Site icon Conservation news

Average American consumes 50,000 pounds of raw materials annually for the stuff they buy

The average American car weighs about 3,000 pounds. But to produce that vehicle, a lot more raw materials were used than its final weight! Maybe as much as 100 times more, as reported by scientists in a recent paper in the Proceedings of National Academy of Science.

For this car to be produced, iron ore is mined in Australia and made into steel. Steel is then shipped to Japan and made into a car, which is then sold in the U.S. Most studies until now, measured national consumption by accounting only for the final weight of the products we purchase.

“The rock where the iron was mined never leaves Australia,” says Thomas Wiedmann, the lead researcher, so it was not included in the account. But the scientist and his colleagues showed that most of the raw materials for producing the stuff we use are actually extracted overseas, so they could no longer be ignored. In the case of this car, they allocate the weight of the iron ore mined in Australia to the U.S. consumer who bought the vehicle.

Open pit mine in Australia. Photo by: Rhett A. Butler.

Open pit mine in Australia. Photo by: Rhett A. Butler.

Using this new accounting, it turns out that on average, each of us in the U.S. uses 25 tons of raw materials every year to produce our stuff and our energy. That is the weight of about 20 cars. By comparison, the average Chinese person uses 12 tons and the average Indian only 4 tons of raw materials per year.

Take another example: a newly built call center in India. The cement might have come from China, the glass was possibly sourced locally in India, but the whole purpose of the call center is to provide customer support to an American retail company. Who does that material footprint belong to? – The U.S. customers, according to the scientists.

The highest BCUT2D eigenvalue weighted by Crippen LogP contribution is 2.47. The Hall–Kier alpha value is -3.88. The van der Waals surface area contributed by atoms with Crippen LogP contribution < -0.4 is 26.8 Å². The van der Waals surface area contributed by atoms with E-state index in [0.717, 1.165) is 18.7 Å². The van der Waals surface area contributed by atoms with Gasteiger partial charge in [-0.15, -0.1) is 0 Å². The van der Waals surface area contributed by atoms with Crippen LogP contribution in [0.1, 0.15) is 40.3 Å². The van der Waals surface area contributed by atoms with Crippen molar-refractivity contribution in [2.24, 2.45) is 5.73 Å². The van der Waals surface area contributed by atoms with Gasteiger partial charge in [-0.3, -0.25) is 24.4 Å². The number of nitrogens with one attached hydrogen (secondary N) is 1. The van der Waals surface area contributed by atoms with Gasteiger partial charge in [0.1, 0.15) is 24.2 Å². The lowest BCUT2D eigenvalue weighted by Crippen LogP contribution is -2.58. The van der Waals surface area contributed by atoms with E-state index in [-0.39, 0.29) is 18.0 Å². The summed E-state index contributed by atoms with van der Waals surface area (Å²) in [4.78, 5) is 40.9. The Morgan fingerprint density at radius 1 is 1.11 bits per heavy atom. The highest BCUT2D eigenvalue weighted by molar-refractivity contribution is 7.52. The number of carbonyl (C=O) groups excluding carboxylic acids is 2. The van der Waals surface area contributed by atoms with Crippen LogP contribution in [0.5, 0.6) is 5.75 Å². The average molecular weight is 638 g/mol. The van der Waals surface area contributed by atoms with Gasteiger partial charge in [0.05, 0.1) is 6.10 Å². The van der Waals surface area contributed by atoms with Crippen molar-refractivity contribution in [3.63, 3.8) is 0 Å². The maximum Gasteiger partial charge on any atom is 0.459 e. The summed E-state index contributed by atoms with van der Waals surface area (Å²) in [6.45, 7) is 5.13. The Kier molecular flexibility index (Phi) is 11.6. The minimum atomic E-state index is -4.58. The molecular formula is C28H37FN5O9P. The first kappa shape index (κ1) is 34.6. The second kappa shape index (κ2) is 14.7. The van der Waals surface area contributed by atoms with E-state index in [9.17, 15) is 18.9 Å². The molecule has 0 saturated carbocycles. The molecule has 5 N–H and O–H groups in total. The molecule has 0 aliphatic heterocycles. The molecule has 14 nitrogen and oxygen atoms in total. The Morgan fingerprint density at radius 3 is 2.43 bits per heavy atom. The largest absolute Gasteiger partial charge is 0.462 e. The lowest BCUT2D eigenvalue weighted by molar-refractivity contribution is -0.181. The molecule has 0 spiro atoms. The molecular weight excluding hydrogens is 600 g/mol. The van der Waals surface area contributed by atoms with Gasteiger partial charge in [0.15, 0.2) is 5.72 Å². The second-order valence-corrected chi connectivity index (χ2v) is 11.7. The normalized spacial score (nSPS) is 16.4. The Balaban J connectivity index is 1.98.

The researchers came up with the term “material footprint” as an analogy to “carbon footprint” (that is, how much carbon emissions is each person accountable for). In this case, the personal material footprint measures how much raw materials extraction is each consumer responsible for. The top three raw materials turn out to be metal ores (e.g. iron, copper), fossil fuels for energy (coal mining) and construction materials (e.g. cement).

There are many problems with using so much stuff, according to Wiedmann. On the one hand, burning fossil fuels leads to global warming. Mining can also cause dreadful local pollution in the far away country where the raw materials are extracted. But even more generally, it’s a waste of natural resources, which could not go on forever. He roughly estimates that for a sustainable future, each of us would have to decrease our material footprint to 0 tons of fossil fuels and a quarter of our current consumption for all other raw materials in the decades to come.

Logging truck in the rainforests of Borneo. Photo by: Rhett A. Butler.
Logging truck in the rainforests of Borneo. Photo by: Rhett A. Butler.


Related articles

Renewable energy revolution will require better management of metals

(10/30/2013) If we are to avoid catastrophic climate change, scientists say global society will need a rapid and aggressive replacement of fossil fuel energy for renewable, such as solar, wind, geo-thermal, and tidal. While experts say a renewable revolution would not only mitigate climate change but also likely invigorate economies and cut life-threatening pollution, such a revolution would not come without challenges. According to a new commentary piece in Nature Geoscience one of the largest challenges of the renewable revolution will be rising demand for metals, both rare and common.

‘Sustainable’ tropical timber trade a misnomer, says group